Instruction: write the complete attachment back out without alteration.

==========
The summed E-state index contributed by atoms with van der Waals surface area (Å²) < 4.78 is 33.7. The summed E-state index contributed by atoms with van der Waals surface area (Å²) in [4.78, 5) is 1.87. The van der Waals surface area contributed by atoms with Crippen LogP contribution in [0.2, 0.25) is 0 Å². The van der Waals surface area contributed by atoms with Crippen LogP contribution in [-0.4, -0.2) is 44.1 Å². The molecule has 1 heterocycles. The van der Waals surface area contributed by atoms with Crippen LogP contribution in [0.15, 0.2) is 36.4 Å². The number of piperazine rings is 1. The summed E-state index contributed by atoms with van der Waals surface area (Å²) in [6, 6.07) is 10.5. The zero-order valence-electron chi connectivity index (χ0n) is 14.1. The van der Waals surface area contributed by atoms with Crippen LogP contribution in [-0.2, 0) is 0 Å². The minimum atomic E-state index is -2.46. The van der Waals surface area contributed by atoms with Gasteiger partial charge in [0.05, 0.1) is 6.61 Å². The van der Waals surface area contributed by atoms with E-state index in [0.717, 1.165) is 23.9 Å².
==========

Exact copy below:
The summed E-state index contributed by atoms with van der Waals surface area (Å²) < 4.78 is 33.7. The summed E-state index contributed by atoms with van der Waals surface area (Å²) in [4.78, 5) is 1.87. The van der Waals surface area contributed by atoms with Crippen LogP contribution in [0.2, 0.25) is 0 Å². The van der Waals surface area contributed by atoms with Crippen LogP contribution in [-0.4, -0.2) is 44.1 Å². The molecule has 1 heterocycles. The van der Waals surface area contributed by atoms with Crippen LogP contribution in [0.15, 0.2) is 36.4 Å². The number of piperazine rings is 1. The summed E-state index contributed by atoms with van der Waals surface area (Å²) in [6, 6.07) is 10.5. The zero-order valence-electron chi connectivity index (χ0n) is 14.1. The van der Waals surface area contributed by atoms with Crippen LogP contribution in [-0.2, 0) is 0 Å². The minimum atomic E-state index is -2.46. The van der Waals surface area contributed by atoms with Gasteiger partial charge in [0.05, 0.1) is 6.61 Å². The van der Waals surface area contributed by atoms with E-state index in [0.717, 1.165) is 23.9 Å².